No More Plows: Exploring the Case for No-Till Farming

by Evan DeMarco on Oct 11, 2022

No More Plows: Exploring the Case for No-Till Farming

Did you know that plowing—a time-honored farming tradition over the last few decades—is worse for the land than anyone realized? Unfortunately, plowing leads to soil loss and degradation, poor crop quality and the release of more carbon into the atmosphere.

Plowing and tilling, which flip the top layer of soil over, breaks up the ground and brings “newer” soil to the surface. We used to operate under the assumption that this was a good thing…until we found out that it’s actually much worse for the environment.

Here’s a quick guide to why eschewing plowing and tilling can lead to a healthier planet.

Why is plowing and tilling so bad, anyway?

When fields are plowed and tilled, it breaks up the top layers of soil and flips them over. The plant matter, which was once on top of the soil, decomposes. This produces methane and carbon dioxide, greenhouse gasses which then enter the atmosphere and stay there. This increases global warming. Conversely, if you don’t allow the methane and carbon dioxide to escape, it stays below the soil. This is called carbon sequestering.

Furthermore, plowing and tilling contributes to the rapidly eroding topsoil layer. Plowing and tilling ultimately compacts soil and destroys its structure. Healthy soil requires water infiltration as well as root development. And when the structure is harmed over time, it results in compaction. Ultimately, it destroys microorganisms, which live in the top two inches of the soil and help plants root and develop.

This ultimately leads to the desertification of the land, over time. Soil is swept away—or it may become too acidic, alkaline and/or salty to support crop growth.

These tips can help improve your crops

Whether you’re working an industrial operation or your own backyard victory garden, these tips can help you enrich your soil and improve your crop yield.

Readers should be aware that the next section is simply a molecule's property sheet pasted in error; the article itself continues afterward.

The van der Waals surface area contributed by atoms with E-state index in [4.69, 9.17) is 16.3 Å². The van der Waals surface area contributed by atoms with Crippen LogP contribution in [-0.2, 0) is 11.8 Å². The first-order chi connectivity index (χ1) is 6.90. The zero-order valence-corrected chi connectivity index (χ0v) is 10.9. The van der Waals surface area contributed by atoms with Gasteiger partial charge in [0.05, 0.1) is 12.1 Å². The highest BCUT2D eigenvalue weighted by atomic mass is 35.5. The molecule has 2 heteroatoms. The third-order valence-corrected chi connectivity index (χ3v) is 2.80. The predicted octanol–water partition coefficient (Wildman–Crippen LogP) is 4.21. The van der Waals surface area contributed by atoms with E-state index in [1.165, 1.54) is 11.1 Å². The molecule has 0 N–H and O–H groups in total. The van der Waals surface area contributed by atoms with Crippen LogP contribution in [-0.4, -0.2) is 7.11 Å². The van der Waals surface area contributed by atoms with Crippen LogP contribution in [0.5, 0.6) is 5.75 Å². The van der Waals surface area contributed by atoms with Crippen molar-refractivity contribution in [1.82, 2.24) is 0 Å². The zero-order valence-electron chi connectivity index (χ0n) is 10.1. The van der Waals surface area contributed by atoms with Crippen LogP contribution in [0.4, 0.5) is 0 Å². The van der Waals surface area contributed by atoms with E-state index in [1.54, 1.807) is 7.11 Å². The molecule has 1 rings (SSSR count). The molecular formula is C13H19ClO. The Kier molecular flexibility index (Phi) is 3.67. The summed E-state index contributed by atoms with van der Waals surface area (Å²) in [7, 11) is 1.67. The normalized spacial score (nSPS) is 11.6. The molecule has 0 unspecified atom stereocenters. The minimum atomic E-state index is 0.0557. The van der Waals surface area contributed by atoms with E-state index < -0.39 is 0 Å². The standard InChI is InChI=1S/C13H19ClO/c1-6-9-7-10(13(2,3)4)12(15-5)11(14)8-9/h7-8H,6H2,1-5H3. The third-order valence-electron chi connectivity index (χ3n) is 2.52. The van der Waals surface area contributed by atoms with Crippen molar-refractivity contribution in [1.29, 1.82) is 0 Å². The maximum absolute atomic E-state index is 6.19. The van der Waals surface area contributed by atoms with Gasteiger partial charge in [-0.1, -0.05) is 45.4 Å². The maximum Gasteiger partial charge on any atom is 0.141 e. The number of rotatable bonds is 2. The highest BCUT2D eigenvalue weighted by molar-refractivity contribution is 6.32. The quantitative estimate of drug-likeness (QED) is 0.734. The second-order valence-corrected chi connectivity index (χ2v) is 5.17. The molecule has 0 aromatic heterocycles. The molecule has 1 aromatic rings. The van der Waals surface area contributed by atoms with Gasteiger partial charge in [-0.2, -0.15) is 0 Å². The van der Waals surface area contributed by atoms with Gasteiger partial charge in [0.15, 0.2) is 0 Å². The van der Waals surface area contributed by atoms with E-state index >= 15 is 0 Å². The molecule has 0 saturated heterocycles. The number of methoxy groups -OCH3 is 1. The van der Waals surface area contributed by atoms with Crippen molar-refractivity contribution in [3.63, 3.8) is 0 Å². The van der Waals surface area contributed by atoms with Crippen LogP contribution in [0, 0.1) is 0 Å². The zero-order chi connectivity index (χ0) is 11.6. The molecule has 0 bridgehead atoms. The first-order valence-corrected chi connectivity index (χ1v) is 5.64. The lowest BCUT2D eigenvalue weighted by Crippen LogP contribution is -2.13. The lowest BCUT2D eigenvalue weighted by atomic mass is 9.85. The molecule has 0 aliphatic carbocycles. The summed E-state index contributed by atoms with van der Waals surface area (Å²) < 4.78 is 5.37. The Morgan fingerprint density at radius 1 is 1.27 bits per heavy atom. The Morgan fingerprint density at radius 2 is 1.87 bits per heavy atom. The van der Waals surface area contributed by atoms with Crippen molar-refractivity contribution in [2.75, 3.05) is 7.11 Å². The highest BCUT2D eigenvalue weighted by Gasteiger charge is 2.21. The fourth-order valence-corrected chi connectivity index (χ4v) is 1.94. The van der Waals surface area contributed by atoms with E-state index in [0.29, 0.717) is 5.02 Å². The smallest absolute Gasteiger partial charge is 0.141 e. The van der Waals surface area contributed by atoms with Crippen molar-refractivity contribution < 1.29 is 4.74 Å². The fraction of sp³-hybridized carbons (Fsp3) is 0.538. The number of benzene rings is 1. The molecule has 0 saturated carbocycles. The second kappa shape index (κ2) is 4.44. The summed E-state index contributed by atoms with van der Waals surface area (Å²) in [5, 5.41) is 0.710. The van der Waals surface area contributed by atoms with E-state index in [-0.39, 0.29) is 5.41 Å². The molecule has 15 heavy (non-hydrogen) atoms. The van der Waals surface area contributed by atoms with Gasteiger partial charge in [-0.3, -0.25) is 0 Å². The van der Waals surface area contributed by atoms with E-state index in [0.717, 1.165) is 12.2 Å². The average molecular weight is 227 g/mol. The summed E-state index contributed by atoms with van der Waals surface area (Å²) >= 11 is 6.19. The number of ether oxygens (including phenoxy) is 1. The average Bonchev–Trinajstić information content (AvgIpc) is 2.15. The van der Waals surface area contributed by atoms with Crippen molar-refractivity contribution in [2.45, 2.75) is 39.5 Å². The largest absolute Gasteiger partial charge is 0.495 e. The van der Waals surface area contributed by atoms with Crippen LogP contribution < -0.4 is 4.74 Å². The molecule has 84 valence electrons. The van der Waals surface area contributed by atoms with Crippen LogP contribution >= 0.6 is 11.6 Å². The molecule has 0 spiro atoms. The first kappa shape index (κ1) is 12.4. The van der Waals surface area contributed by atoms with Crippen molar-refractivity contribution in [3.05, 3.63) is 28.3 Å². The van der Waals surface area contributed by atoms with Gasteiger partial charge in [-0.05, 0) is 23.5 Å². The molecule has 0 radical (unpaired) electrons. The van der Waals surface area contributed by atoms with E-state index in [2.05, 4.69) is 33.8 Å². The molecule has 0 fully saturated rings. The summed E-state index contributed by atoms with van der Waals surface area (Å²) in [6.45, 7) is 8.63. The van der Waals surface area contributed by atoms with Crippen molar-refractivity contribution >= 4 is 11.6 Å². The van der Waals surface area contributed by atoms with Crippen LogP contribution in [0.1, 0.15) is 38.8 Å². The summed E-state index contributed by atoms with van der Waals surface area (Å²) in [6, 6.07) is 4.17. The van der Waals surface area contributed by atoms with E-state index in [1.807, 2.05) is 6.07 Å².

• After the harvest, spread plant residue: When you harvest your crops, there will still be plenty of organic residue left over. Plan for your spring planting by evenly distributing the residue left over. First, it helps prevent erosion during the remaining fall and winter months. Second, the organic matter will break down equally across the soil, which helps distribute nutrients appropriately. It can also provide ground cover for your fields over the colder months.
  • Try a cover crop: Instead of plowing and tilling to break up the soil, try cover cropping, instead. Choose a cool or cold-season plant to prevent erosion, improve water retention and increase the organic matter in your soil. Soil is less likely to compact when plants are actively rooting within it. Research a cover crop which will complement your warm-season harvests.
  • Get the right equipment: Consider your planting equipment. If you’re in a suburban backyard, chances are you’re not planting a large amount every year, and you won’t need more than a spade or trowel. If you’re planting on a larger operation, however, your equipment is particularly important. No-till drills are just one way larger farms plant efficiently, without tilling or plowing.
  • Treat it as a process: Adopting a no-till operation might not produce immediate results—and that can lure newcomers into thinking their efforts have had no effect. However, you’re most likely to see results after a period of years. As you help improve soil quality and water retention, you’ll probably also notice some other benefits, like reducing the need for fertilizer or time tending your garden. Track the results over time for a better idea of what effect you’re having. Try to track your results over time—if you see more earthworms and other organisms in the soil, you know you’re on the right track.

Supporting no-plow, no-till farming

If you want to encourage the no-plows-allowed movement, make sure to shop at farms who embrace these measures. Visit a local farmer’s market and ask about their methods, or call food suppliers to find new leads.

On a state and federal level, it’s always helpful to call your representatives. Farmers in the United States often receive significant government support. Advocating for better ecological processes doesn’t just net better, more nutrient-dense food—it can also be a key part of climate change activism.

Whether you decide to embrace these methods in your own backyard, or simply patronize farms who do, avoiding plowing and tilling can make a big change for our planet.